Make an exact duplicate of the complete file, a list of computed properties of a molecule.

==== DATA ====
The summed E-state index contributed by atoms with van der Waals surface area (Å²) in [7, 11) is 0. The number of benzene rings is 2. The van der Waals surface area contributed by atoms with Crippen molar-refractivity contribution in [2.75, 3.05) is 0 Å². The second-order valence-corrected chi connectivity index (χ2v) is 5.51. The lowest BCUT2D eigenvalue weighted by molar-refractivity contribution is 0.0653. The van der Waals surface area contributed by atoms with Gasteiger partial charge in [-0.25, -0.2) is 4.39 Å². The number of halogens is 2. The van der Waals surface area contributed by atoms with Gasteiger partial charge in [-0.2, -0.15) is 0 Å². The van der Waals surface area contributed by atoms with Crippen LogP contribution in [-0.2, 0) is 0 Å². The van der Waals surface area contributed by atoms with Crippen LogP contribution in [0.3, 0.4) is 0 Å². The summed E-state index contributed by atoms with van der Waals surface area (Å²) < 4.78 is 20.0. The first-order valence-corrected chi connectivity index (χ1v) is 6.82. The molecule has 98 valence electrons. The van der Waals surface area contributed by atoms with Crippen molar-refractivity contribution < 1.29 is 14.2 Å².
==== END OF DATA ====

The summed E-state index contributed by atoms with van der Waals surface area (Å²) in [7, 11) is 0. The number of benzene rings is 2. The van der Waals surface area contributed by atoms with Crippen molar-refractivity contribution in [2.75, 3.05) is 0 Å². The second-order valence-corrected chi connectivity index (χ2v) is 5.51. The lowest BCUT2D eigenvalue weighted by molar-refractivity contribution is 0.0653. The van der Waals surface area contributed by atoms with Gasteiger partial charge in [-0.25, -0.2) is 4.39 Å². The number of halogens is 2. The van der Waals surface area contributed by atoms with Gasteiger partial charge in [-0.2, -0.15) is 0 Å². The van der Waals surface area contributed by atoms with Crippen LogP contribution in [-0.2, 0) is 0 Å². The van der Waals surface area contributed by atoms with Crippen LogP contribution in [0.3, 0.4) is 0 Å². The summed E-state index contributed by atoms with van der Waals surface area (Å²) < 4.78 is 20.0. The first-order valence-corrected chi connectivity index (χ1v) is 6.82. The molecule has 98 valence electrons. The van der Waals surface area contributed by atoms with Crippen molar-refractivity contribution < 1.29 is 14.2 Å².